With each woman bringing her individual skills to bear—Gayle has her wide-ranging knowledge of flowers; Nikki, her impressive patience with weeding; Maria, her sculptor’s brawn in moving boulders—the friends have devoted themselves to helping each garden express its owner’s sensibilities. For Terry, an exuberant woman who loves color, someone suggested showering morning glories over the cottage where she sees patients.
For Cathera, who is as practical as she is artistic, the group has helped plant and maintain 32 varieties of fruits and vegetables. And when Joy was struck by a recurrence of cancer, they created a healing labyrinth, a circular pathway with a spot for meditating at the center. “We’ve come to understand our labor as a concrete expression of our appreciation for one another,” says Terry.
On the day last August that Joy died, the Wonder Weeders had come to her home to garden—it was her turn. As Joy’s grown children and their families gathered at the house and waited for news from the hospital, the friends did what they do best: hard work. They made breakfast for everyone, cleaned the house until it was spotless, and, of course, weeded and tended the garden. When the call finally came, they hugged, wept—then picked up their tools and continued their tasks. “When people came to pay condolences, we wanted the garden to be as beautiful as Joy could have ever hoped,” says Maria.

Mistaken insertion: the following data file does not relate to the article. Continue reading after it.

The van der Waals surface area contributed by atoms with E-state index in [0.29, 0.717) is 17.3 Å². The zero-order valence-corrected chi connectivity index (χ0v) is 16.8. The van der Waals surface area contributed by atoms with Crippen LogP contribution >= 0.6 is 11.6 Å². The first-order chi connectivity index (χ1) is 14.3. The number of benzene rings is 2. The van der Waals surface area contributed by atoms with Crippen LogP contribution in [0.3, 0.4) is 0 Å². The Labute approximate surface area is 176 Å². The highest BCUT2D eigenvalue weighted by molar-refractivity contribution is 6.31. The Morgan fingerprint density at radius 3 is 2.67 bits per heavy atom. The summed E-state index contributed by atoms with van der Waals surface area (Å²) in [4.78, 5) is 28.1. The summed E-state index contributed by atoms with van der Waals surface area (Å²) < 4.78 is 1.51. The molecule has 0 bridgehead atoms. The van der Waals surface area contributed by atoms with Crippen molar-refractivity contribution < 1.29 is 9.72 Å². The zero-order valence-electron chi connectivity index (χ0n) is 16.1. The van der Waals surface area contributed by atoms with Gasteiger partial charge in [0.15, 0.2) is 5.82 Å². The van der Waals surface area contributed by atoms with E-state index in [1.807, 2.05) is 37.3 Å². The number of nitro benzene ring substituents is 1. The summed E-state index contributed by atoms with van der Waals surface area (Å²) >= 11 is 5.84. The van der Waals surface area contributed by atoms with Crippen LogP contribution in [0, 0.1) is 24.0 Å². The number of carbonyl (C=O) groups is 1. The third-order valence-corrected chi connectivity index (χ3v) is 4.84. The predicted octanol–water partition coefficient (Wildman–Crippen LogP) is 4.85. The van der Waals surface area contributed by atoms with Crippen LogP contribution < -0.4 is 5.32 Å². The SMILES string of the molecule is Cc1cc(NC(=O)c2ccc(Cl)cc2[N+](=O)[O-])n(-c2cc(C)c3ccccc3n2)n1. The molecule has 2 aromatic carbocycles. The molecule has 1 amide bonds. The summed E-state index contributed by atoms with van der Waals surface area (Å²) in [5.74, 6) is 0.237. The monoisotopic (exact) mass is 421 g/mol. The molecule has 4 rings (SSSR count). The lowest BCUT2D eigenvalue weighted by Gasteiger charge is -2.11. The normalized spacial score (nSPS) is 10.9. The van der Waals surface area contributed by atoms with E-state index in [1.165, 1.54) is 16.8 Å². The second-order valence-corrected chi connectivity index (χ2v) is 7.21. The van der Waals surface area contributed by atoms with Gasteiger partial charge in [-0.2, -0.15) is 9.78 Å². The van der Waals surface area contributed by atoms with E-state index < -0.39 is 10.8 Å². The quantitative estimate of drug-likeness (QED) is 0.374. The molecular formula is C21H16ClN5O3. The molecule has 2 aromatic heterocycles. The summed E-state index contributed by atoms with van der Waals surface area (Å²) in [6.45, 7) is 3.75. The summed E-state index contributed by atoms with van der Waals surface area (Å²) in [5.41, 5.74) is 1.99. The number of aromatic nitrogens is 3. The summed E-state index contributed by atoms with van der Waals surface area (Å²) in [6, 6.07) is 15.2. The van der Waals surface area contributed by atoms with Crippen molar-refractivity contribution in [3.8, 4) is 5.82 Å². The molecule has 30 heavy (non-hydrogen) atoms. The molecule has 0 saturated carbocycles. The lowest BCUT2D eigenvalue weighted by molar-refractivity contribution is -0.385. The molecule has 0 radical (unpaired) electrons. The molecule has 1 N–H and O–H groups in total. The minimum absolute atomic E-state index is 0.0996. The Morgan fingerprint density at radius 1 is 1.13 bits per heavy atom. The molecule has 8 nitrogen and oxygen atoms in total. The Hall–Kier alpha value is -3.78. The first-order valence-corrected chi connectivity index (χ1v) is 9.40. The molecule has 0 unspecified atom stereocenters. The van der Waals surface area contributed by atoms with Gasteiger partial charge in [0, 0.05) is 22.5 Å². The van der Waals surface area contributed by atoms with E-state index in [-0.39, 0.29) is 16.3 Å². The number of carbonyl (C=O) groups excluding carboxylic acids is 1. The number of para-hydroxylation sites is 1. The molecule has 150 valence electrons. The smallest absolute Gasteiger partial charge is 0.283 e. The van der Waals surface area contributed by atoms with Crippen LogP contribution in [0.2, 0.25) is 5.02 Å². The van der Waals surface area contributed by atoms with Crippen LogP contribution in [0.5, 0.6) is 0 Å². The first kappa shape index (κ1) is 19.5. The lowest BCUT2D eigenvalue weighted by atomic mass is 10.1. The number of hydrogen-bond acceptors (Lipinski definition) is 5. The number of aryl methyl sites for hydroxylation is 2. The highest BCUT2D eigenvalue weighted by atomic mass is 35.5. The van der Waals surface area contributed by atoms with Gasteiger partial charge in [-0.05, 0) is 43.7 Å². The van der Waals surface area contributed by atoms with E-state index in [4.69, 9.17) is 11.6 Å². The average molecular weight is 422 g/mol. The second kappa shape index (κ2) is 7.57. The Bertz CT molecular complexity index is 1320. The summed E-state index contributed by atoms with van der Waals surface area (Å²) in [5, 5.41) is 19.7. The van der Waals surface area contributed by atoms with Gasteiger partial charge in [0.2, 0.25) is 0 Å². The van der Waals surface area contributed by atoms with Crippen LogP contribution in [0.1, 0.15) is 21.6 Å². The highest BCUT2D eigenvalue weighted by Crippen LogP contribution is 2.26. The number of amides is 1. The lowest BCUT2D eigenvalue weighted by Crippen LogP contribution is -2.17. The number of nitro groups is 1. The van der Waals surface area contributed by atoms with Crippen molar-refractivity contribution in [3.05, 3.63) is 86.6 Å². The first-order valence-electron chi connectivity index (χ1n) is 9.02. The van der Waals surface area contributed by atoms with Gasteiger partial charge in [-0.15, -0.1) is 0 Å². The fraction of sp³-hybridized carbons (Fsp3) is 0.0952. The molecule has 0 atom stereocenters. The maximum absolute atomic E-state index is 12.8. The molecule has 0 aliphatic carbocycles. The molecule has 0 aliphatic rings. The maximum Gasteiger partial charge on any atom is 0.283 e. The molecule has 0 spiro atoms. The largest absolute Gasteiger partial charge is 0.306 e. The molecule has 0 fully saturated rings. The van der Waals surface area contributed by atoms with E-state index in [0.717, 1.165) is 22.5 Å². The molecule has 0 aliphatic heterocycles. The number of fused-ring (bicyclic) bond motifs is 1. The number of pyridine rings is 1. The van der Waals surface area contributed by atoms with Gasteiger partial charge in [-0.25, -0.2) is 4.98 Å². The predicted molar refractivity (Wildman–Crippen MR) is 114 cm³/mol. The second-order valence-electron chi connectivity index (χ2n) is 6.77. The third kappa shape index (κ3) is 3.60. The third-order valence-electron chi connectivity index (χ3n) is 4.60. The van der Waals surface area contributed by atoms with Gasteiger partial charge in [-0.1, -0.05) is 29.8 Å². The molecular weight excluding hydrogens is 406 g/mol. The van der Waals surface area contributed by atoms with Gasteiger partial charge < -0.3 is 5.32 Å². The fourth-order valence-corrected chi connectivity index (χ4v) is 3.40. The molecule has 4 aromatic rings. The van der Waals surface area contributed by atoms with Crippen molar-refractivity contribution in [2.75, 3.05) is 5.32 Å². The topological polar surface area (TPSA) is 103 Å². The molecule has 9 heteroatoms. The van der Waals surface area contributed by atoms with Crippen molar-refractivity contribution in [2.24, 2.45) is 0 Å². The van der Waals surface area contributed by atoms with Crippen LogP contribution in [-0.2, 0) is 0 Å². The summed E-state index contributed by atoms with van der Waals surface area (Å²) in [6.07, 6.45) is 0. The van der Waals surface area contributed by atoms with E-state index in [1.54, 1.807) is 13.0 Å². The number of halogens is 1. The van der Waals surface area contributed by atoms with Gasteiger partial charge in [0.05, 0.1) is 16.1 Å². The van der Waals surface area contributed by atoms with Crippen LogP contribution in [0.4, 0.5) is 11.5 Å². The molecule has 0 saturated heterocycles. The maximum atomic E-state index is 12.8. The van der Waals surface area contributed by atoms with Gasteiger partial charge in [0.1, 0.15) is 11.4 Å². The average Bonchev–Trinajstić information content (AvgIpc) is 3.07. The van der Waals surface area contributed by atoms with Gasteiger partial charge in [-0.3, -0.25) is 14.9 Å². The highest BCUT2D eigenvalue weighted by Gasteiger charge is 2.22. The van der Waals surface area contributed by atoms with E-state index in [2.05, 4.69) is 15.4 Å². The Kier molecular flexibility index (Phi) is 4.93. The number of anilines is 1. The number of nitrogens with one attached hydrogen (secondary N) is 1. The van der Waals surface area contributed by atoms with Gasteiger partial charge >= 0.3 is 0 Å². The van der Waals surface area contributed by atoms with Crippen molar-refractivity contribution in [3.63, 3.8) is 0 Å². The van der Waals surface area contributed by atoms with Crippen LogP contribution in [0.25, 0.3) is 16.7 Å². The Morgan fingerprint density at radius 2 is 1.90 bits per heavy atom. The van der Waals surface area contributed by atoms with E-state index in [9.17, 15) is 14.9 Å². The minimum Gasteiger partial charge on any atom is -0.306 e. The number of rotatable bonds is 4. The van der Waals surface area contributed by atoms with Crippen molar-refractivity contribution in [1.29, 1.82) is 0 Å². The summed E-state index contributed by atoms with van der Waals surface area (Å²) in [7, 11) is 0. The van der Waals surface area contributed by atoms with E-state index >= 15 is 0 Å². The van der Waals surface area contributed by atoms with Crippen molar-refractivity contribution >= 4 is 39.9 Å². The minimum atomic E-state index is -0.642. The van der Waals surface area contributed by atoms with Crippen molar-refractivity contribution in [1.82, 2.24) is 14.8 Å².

That same day, Terry gathered up all the ripe peaches on the backyard trees. When Joy’s family came back to town later that month, they each received one of the 30 pots of jam that Terry had made from the fruit, a sweet memory of their loved one and a manifestation of the Wonder Weeders’ devotion.
Reaping the Rewards
On a hot, clear morning last September, the women were hard at work in Cathera’s garden. Although Joy’s death was still very much on all their minds, they focused on the tasks at hand. Susan and Gayle dragged a tarp loaded with brush to the back of the house, where it would be picked up. Nikki wielded pruning shears like a weapon in the hands of a highly skilled warrior.
Later, sitting around the table on Cathera’s porch, the friends took a moment to express what the group had come to mean to them. Certainly their gardens had developed and improved. But what they found more surprising was how the collaboration had caused the women to change, too. “The group taught me to lean on other people,” says Nikki, who is the primary caretaker of her 94-year-old mother. “Over time I’ve gotten better at asking for help.” Gayle felt that the no-criticism policy had encouraged her to trust more readily that “there is more than one right way to do things.” Maria says that the gardening has helped her become a bolder artist. “It’s easier to experiment and try new things with all this support behind you,” she says.
This spring the group started up again. It’s even smaller now: Cathera entered the hospital over the winter and was still there at press time, waiting to gain enough strength for a liver transplant. Having weathered so many changes, the members are contemplating their next chapter. Eight years in, many of their gardens are near completion. Maybe, wonders Gayle, it’s “time to offer a little extra help to local gardeners who are ailing or unable to do what they would like.” Susan has proposed that they start involving local children in their gardening.
All the women are delighted that several other gardening co-ops, inspired by theirs, have sprung up in their area, the idea taking hold like a felicitous invasive species. “Another circle develops,” says Terry, “a rippling out of the concept that we can expand our joy in our gardens by including others.”
Change, growth, creativity—these core values were never expressly spelled out in the Wonder Weeders’ first meeting, but they have all become part of the group’s unspoken ethos. With the arrival of the warmer months, everyone is eager to see what fresh bounty the season will hold.